They hunt for moose for the skin because we need the skin. In the fall they hunt moose and sheep. Moose meat. They go out try to get 'em. Sometimes they stay out for two weeks before they can get a moose. They have to paddle, too, up the Nenana river. [Wilson Titus lived near Nenana as a boy.] That's pretty swift current up there, you know. You stop there and hunt back in the woods. Look around, look for fresh moose track. They get a moose way up the river someplace. They can come down in about two, three hours. When they go up for two or three days. That's fast water coming down.

I remember one time my dad and my two brothers went out. A couple of times they did that. They go up there, right above the fish camp there, there's a slough there coming out. You go up that slough, way up there. There's a long lake there, and they leave the canoes there. There's little hill on this side, all the way up. They walk all the way up and they hit that Nenana River way up there. One time my Dad he caught two moose up there. He's figuring what he's gonna do. So he take little nails, you know, little nails they build canoes. He take the moose skins, cut the hair off and made that canoe and come down by the river. Pretty hard to come down, but they can paddle it you know, the whole load.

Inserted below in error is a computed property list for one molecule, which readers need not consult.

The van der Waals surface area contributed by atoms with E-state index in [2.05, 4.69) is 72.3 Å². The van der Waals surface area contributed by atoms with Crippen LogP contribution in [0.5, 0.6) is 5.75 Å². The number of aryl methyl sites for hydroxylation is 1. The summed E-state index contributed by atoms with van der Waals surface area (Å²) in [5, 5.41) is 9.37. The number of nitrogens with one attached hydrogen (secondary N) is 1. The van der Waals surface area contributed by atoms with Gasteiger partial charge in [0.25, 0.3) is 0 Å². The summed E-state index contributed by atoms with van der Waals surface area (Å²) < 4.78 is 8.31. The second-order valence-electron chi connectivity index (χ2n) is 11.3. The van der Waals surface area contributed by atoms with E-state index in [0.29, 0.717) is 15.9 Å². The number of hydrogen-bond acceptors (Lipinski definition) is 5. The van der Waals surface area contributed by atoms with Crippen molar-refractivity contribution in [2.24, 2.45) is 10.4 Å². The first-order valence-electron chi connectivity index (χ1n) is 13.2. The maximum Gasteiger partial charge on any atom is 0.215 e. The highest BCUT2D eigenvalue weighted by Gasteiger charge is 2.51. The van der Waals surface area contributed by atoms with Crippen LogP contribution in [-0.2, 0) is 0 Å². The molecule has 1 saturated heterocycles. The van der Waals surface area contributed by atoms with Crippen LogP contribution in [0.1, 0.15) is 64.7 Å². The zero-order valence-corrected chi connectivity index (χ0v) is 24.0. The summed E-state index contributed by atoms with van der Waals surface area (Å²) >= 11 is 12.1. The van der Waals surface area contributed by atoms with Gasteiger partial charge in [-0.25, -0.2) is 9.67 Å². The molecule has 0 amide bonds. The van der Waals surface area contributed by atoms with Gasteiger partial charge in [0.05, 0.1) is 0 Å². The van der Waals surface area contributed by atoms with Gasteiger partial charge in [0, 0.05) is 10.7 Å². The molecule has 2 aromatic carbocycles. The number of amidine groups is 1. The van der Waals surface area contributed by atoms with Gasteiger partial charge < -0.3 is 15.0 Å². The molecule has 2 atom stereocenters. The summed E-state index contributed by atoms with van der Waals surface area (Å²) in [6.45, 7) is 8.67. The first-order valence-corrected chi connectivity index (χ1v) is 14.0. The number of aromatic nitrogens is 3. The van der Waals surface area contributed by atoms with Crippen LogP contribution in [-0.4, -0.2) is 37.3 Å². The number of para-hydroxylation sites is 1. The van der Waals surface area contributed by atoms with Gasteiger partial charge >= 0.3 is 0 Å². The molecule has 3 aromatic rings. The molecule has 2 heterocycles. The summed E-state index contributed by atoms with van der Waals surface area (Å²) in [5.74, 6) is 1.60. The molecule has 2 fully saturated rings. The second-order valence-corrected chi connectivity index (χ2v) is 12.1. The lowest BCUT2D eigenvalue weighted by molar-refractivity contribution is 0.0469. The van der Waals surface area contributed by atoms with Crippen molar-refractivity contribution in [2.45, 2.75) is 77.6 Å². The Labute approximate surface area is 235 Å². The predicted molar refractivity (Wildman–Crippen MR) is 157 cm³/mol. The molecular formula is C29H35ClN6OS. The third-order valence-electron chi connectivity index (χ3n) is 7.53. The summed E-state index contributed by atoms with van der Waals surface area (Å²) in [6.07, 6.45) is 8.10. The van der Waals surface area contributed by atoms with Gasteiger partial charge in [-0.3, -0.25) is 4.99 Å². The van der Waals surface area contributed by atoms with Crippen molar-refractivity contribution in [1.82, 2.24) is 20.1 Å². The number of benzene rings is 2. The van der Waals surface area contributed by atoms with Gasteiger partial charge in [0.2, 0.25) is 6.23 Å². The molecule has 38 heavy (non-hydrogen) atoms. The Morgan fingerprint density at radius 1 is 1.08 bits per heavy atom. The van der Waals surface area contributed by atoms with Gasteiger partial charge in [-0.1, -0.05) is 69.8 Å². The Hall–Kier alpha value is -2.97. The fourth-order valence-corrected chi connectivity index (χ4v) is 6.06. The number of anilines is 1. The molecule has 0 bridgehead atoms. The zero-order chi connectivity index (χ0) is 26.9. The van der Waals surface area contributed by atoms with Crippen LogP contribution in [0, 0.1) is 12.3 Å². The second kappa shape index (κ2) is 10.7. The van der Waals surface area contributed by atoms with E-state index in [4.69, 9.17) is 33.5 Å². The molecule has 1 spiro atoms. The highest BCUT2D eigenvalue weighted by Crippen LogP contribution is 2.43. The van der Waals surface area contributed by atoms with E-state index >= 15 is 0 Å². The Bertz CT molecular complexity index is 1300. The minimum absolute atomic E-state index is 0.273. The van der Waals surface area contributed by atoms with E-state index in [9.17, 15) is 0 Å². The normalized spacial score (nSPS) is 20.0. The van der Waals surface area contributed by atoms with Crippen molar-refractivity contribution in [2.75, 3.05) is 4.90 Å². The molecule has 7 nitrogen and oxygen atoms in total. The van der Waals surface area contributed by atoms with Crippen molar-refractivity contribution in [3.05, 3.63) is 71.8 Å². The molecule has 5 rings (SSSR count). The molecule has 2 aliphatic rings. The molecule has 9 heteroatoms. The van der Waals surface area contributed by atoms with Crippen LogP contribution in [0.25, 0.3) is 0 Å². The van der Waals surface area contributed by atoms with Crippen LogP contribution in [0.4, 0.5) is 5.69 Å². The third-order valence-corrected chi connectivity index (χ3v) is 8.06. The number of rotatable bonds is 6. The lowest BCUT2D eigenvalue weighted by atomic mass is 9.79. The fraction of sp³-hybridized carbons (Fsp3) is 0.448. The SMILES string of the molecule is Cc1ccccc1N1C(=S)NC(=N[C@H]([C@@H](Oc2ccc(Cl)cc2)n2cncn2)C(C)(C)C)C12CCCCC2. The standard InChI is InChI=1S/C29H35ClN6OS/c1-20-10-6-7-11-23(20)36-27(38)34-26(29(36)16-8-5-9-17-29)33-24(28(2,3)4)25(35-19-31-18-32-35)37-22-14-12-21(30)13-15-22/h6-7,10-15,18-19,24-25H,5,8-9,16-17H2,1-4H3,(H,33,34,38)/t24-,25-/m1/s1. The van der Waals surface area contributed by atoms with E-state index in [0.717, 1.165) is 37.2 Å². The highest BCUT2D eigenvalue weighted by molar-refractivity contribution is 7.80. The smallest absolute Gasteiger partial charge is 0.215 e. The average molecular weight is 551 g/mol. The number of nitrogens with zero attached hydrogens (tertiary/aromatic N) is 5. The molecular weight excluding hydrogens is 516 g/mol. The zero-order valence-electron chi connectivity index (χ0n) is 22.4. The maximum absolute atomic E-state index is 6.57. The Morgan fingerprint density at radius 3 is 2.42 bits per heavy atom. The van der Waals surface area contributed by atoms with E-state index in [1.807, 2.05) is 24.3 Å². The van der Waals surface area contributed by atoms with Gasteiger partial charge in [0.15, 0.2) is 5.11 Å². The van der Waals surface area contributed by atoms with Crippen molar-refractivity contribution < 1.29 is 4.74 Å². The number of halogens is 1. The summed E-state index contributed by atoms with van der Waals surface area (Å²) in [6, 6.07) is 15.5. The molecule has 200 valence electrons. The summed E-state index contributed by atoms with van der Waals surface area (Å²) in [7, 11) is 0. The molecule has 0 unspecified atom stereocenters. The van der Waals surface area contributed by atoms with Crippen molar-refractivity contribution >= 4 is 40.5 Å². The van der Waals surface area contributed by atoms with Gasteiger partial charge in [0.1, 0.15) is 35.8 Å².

Made from moose skin with a frame. You could use willow on that. It's a pretty good canoe. You're not worried about tearing it, anything. You hit a rock, it's shallow, you just slip right on.
- Wilson Titus"

 

Chief Peter John
Chief Peter John of
sketch by Claire Fejes from Villagers,1981

Discussion

  • Describe the fall subsistence activities of Minto Elders.
  • Describe the fall moose hunting strategy.

Winter

"You got xwyhts'en [fall], you got xwyh, that's winter. We figure it starts around November, it starts around November, wintertime. - Neal Charlie

Usually winter start right now. Benenh Taxuk'oddhi is November. The beginning of winter. Benenh Taxuk'oddhi means it freeze up, everywhere it freeze up in November. In November they stay one place for all fall, from beginning of moose rutting until after this [late November]. They go to village like and stay there getting ready until Christmas. And then after Christmas they move. After that they move in January, move to different camp. Move way up Washington sometime, up Tatalina sometimes. Whichever way they're planning on going. - Evelyn Alexander